Finding Pests Quickly
Using CIMS, the molecule sulcatone (6-methyl5-hepten-2-one) was identified as a metabolic indicator for the freshwater cyanobacteria Synechococcus elongatus. This molecule is a by-product generated during the exponential growth of the cyanobacterial community and the gas’s abundance suggests the population is growing healthily.
Synechococcus populations were grown in 20-litre containers and monitored over 28 days. Tetrahymena (a single-celled organism) was added to the container, introducing an infection as Tetrahymena rapidly grazes on Synechococcus. Liquid samples were collected from the containers for daily analysis using microscopy, absorbance spectroscopy and fluorescence spectroscopy to cross-reference with CIMS data. Sterile air was also bubbled through the liquid sample to push gases to the surface and it is these gases that were fed into CIMS for analysis. The mass spectrometer produced 60,000 readings in 1 second, making sample analysis very rapid, and specific peaks on the graph (mass spectrum) revealed the compositions of the volatile gases being produced. In total, 49 ions were found to change in intensity over the lifetime of the experiment, indicating that biological processes were occurring within the algal culture in response to the injection of Tetrahymena.
After only 18 hours, nitrogen-based gases, such as ammonia and pyrroline, became more abundant during measurements, suggesting that these gases can help to indicate the presence of grazing species (such as Tetrahymena). CIMS was able to identify these changes in gas compositions much more quickly than traditional methods (such as microscopy and continuous fluorescence) which took between 25 and 76 hours longer than the CIMS method to detect infections introduced by Tetrahymena. The more timely detection of infection using CIMS is imperative for growers, as the method provides an early warning of contamination and gives growers time to respond to prevent biomass losses.
However, Dr Pomeroy and colleagues noticed that some of the higher density algal samples tested during the study showed a heightened response to microorganism infection than more sparsely populated samples. The denser samples produced larger changes in volatile gas volumes in response to the stressful stimuli (infection), suggesting that the CIMS method would be most successful to monitor dense, mature algal ponds, and that raceway ponds with less biomass may require additional analysis to provide a full picture of the algal community’s health.
Refining Use in the Field
This new method shows promise to be an effective tool for continuous monitoring of volatile metabolites to identify grazing in algal ponds. Future research will refine the technique to work on more specific algal-grazer relationships, which will account for variations in the volatile gases produced by different algal species and unwanted microorganisms. Additionally, modifying the method to work in situ at raceway ponds will require addressing environmental contaminants separate from the infecting microorganisms. Dr Pomeroy and colleagues propose a solution to this, by using a sampling interface across a large surface area of pond water, where the CIMS equipment is positioned next to a stream of clean air to minimise local airborne sources of contamination.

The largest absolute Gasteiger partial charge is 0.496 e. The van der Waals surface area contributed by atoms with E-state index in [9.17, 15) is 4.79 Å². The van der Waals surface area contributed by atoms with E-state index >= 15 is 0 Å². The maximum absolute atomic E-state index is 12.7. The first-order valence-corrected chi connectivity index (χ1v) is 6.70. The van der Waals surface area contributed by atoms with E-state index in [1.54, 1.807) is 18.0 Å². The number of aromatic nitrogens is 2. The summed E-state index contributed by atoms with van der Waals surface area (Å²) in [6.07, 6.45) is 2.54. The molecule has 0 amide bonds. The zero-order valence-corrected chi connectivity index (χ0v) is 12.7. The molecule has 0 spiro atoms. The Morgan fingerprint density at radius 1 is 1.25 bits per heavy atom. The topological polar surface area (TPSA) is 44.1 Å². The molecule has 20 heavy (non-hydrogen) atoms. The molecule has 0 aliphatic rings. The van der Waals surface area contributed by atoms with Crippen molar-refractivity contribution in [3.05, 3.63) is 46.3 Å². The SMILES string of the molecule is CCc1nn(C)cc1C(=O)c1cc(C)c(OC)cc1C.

Volatile gases provide a proxy for the state of health of the algal bloom, therefore, harnessing the power of CIMS can provide a 1-to-3-day notice of upcoming biomass loss following infection. Identifying infections early can allow for treatment to protect the biomass in ponds and therefore reduce biomass losses for the energy industry. Furthermore, this pest monitoring technique could have wider applicability in other industries that require strict levels of hygiene, such as in the production of beer, cheese, antibodies and laboratory-grown meats. Predators, pathogens and competitors within raceway ponds reduce biomass quality and yield. Clearly, CIMS has the potential to prevent crop destruction by infectious species and increase the profitability of biomass production.
MEET THE RESEARCHER
Dr Robert Pomeroy
Department of Chemistry and Biochemistry
University of California
San Diego, CA
Dr Robert ‘Skip’ Pomeroy is an Analytical Chemist and Teaching Professor at the University of California, San Diego. Before teaching here, Dr Pomeroy also obtained his Bachelor of Arts degree in Chemistry at the same university, followed by a Master of Science degree in Analytical Chemistry from Cal Poly Pomona. His education continued with a PhD in Analytical Chemistry from the University of Arizona and a postdoctoral position in the Marine Physical Lab at Scripps Institution of Oceanography. Dr Pomeroy now works across several research centres (Centre for Aerosol Impacts on Climate and the Environment, California Centre for Algae Biotechnology, FF21 and the Centre for Renewable Materials), serving as an educational lead and chemical analyst, and has spent 10 years leading research and development for Southern Grouts and Mortars.
Dr Ryan Simkovsky, University of California, San Diego
Dr Susan Golden, University of California, San Diego
Dr Kimberly Prather, University of California, San Diego
Dr Michael Burkart, University of California, San Diego
Dr Timothy Bertram, University of California, San Diego
Dr Pieter Dorrestein, University of California, San Diego
US Department of Energy Grant DE-EE0007094
JS Sauer, R Simkovsky, AN Moore, et al., Continuous measurements of volatile gases as detection of algae crop health, Proceedings of the National Academy of Sciences of the United States of America, 2021, 118(40), e2106882118. DOI: https://doi.org/10.1073/pnas.2106882118
DD Nguyen, JS Sauer, LP Camarda, et al., Grazer-induced changes in molecular signatures of cyanobacteria, Algal Research, 2022, 61, 102575. DOI: https://doi.org/10.1016/j.algal.2021.102575